“But I want to go to Sek Yuen!”, Eeyore whined.

It was the day before Eeyore’s birthday, and we had somehow changed dinner plans in the hopes of surprising him.

“Wouldn’t it be nicer to eat crabs and sang har meen (fried noodles with prawns) and lots of seafood at Green View Restaurant for your birthday?”, I asked Eeyore in a soothing voice, akin to a mother talking to her child.

“But I want to eat pork! I want to eat pat poh ngap! I don’t want to eat crabs!”, lambasted Eeyore defiantly.

Several frantic calls later (thanks Barbie and Smokin’ SOB), we were all set for Sek Yuen. We certainly weren’t going to disappoint our dear friend, Eeyore. Of course, as we soon found out, good ol’ Murphy has a weird sense of humour.

sek yuen
Sek Yuen was crowded as it was the Friday before Chap Goh Mei and all the tables were occupied. We had already pre-ordered the pat poh ngap (Eight Treasures Duck) the night before; ordering the remaining dishes was a stupendous task due to the variety of options presented to us. The aunty taking the orders could rattle off several dishes without pausing for breath. Never underestimate old people.

yue sang
We waited with bated breath as the yue sang was placed before us. On one hand, most of the ingredients were fresh which was what I was looking for. On the other hand, the yue sang, or specifically the raw fish, was doused in an overly generous amount of sesame oil, thus overpowering the rest of the flavours and our senses as we felt the grease on our tongues; the only flavour strong enough to withstand the taste of the sesame oil was the plum sauce. So when two giants fight for attention, the audience suffers. And that was our fate.

pat poh ngap
The pat poh ngap (eight treasures duck) was then presented on our table. The braised duck was stuffed with gingko nuts and mushrooms. Thanks to the hours of cooking, its flesh was tender, and the sauce was infused with the flavours of the duck and the other ingredients.

Here ends my visual description.

As the duck made its way around the table, the gods decided that Eeyore deserved a romantic meal and the power supply abruptly ended leaving us salivating and unable to see our food. Despite having mobilephones with inbuilt flashlights, we were still prodding in the dark with chopsticks, fingers and tongues. The restaurant owners were apologetic, and we goodnaturedly carried on eating, wondering if we were putting chilli padi in our mouths.

Halfway through our meal, the chinese lanterns suddenly lit up. Partial power had resumed; a little sinister, no doubt, but it made for a charming chinese inspired dinner. We were still unable to see our food, though.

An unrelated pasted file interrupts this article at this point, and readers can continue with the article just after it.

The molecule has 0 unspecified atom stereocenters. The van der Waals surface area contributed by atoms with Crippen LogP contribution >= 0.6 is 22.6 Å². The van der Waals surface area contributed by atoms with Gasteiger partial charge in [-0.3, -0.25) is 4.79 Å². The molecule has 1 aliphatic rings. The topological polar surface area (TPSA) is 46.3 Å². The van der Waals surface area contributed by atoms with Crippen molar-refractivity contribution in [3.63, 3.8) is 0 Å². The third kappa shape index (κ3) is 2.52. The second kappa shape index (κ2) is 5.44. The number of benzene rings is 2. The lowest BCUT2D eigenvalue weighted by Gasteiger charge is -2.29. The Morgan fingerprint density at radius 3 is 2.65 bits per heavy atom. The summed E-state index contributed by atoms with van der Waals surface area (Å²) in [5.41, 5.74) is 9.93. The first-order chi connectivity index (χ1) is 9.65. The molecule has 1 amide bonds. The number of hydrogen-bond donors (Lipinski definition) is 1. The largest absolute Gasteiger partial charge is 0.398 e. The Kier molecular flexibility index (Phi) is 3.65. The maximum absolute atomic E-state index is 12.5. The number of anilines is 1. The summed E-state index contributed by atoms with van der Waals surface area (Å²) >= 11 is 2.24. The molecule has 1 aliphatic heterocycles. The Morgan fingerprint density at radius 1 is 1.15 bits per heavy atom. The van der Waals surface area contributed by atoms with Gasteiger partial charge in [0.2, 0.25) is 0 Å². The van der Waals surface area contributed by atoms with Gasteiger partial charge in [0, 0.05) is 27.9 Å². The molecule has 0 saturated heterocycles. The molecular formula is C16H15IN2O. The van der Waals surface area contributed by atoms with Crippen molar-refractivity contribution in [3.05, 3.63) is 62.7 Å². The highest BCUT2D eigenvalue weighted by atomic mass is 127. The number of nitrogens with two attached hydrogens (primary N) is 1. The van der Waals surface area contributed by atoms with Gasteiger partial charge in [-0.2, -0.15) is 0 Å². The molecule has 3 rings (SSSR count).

The subsequent pictures, taken with flash, will reveal our meal for the first time to the Makan Club who were unable to see what they ate that day.

stewed lamb
Stewed stink badger.
Tender, but smell of meat was not sufficiently masked. There were leftovers, but not because people couldn’t see the dish.

hoong siew yue tau
Hoong siew head of prehistoric panderichthys.
Deep fried, this delightful dish had a sauce that was rich in flavour…I distinctly tasted pork. Hmmm…pork in a fish dish? That was when I tasted siew yoke (roasted pork) in my mouth. Mmmm. Definitely thumbs up. I ended up eating half the head.

kah heong chai
Kah heong lalang and lizard’s tail.
I blogged about this in my previous post on Sek Yuen. It’s our all-time favourite vegetable dish due to the lovely flavour of nam yue (red fermented bean paste) which we didn’t have to see to know it was there. The nose is an underutilised tool in dining.

lai pak
Fried venus flytrap.
This dish of stir fried vegetables was placed in front of Barbie. She ate most of it and pronounced it good.

woo tau kau yoke
Yam and dog belly meat (less fat, more meat).
A dish that was full of promise, but turned out disappointing as the meat was dry and the yam was drier. They should have let the dog live.

Happy Birthday, Eeyore!
Happy Birthday, Eeyore!

Note: No endangered species were slaughtered, willingly or unwillingly, in the name of gastronomy. But I acknowledge that a little creative licence and a lot of alcohol can make one write strange things. So, in all honesty, the following are the real dishes, together with their boring names, which we purportedly ate that night:-

Stewed stink badger – stewed lamb

Hoong siew head of prehistoric panderichthys – hoong siew yue tau (fried fish head)

Kah heong lalang and lizard’s tail – kah heong chai (mixed vegetables)

Fried venus flytrap – fried lai pak (vegetables)

Yam and dog belly meat – woo tau kau yoke (yam and pork)

My conscience is now clear (hic!).

Lyrical Lemongrass. March 9, 2007.